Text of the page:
Someone Rear-Ended My Car in Boise, ID. What Do I Do?
You see tailgating car accidents occur regularly in Boise, ID, but you rarely imagine you could be involved in one yourself and need the services of a car accident attorney. When it does happen, you don’t know how to react, what to do or say first, and it’s understandable. People call our Boise office almost every week with the same question: “Someone rear-ended my car. What do I do now?”. Here are a few steps anyone involved in a rear-end collision in Boise, ID, should follow and why.
Steps to Follow After being Rear-Ended in Boise, ID
1. Stop at the Scene
Idaho Statutes Section 49-1301 requires all drivers involved in accidents that have led to vehicle damage to stop at the accident scene. Failure to do so qualifies as a misdemeanor and leads to driving license revocation for a period of one year.
Most of the times, a rear-end collision will only cause property damage. If it results in injuries, the drivers involved also have an obligation to request medical assistance for the injured and help them in any way they can until help arrives. If the accident only caused property damage, the drivers should drive their cars to the side of the road, to avoid impeding traffic.
2. Report the Accident
Idaho Statutes Section 49-1305 requires the drivers involved in accidents that result in personal injury or property damages exceeding $1,500 to use the quickest communication means and notify the authorities about the accident.
If a person is rear-ended in Boise, they should notify the Boise police department. If it occurred outside the city, they should contact the Ada County Sheriff’s Office or the nearest state police office. If the drivers cannot report the accident, the responsibility falls on the passengers.
3. Exchange Information
According to Idaho Statutes Section 49-1302, drivers involved in accidents that result in property damage have the obligation to give their name and address to the other parties involved in the accident. If available, they should also show their driver’s license, registration proof, and insurance policy. Failure to do so qualifies as a misdemeanor.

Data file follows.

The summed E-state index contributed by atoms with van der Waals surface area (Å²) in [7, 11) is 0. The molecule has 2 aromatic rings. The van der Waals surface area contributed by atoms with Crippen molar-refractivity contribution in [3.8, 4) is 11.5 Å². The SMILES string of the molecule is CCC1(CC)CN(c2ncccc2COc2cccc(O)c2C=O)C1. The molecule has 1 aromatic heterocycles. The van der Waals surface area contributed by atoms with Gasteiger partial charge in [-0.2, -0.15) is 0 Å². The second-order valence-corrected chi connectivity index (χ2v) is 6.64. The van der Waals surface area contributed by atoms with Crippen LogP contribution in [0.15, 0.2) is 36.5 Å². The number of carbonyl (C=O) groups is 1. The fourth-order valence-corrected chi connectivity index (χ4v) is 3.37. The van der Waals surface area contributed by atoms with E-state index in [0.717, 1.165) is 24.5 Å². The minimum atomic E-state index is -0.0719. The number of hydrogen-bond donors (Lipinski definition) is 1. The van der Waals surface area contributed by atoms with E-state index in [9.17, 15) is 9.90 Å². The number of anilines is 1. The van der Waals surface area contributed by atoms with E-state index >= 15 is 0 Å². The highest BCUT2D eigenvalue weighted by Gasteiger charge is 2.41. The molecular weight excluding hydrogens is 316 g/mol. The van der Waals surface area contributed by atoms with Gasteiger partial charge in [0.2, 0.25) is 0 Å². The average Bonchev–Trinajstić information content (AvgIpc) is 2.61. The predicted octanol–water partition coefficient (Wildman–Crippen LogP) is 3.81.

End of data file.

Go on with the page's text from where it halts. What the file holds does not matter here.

This information will help the drivers report the accident to the authorities and, depending on who was at fault for the accident, seek compensation for the property damages and injuries they incurred. Therefore, every driver should not only provide information about themselves, but also collect information about the other driver or drivers involved in the accident.
4. Gather Evidence
Contrary to what most people think, the driver who rear-ended the car in front of them is not necessarily at fault. When it comes down to obtaining compensation from an insurance company, the only facts that matter are the ones the parties can prove.
Therefore, anyone hoping to obtain compensation for the damages and injuries they incurred should focus on gathering evidence of how the accident occurred. This could involve taking photos of the vehicles and of the accident scene, obtaining video recordings from any cameras in the area, talking to witnesses and obtaining testimonies, and more.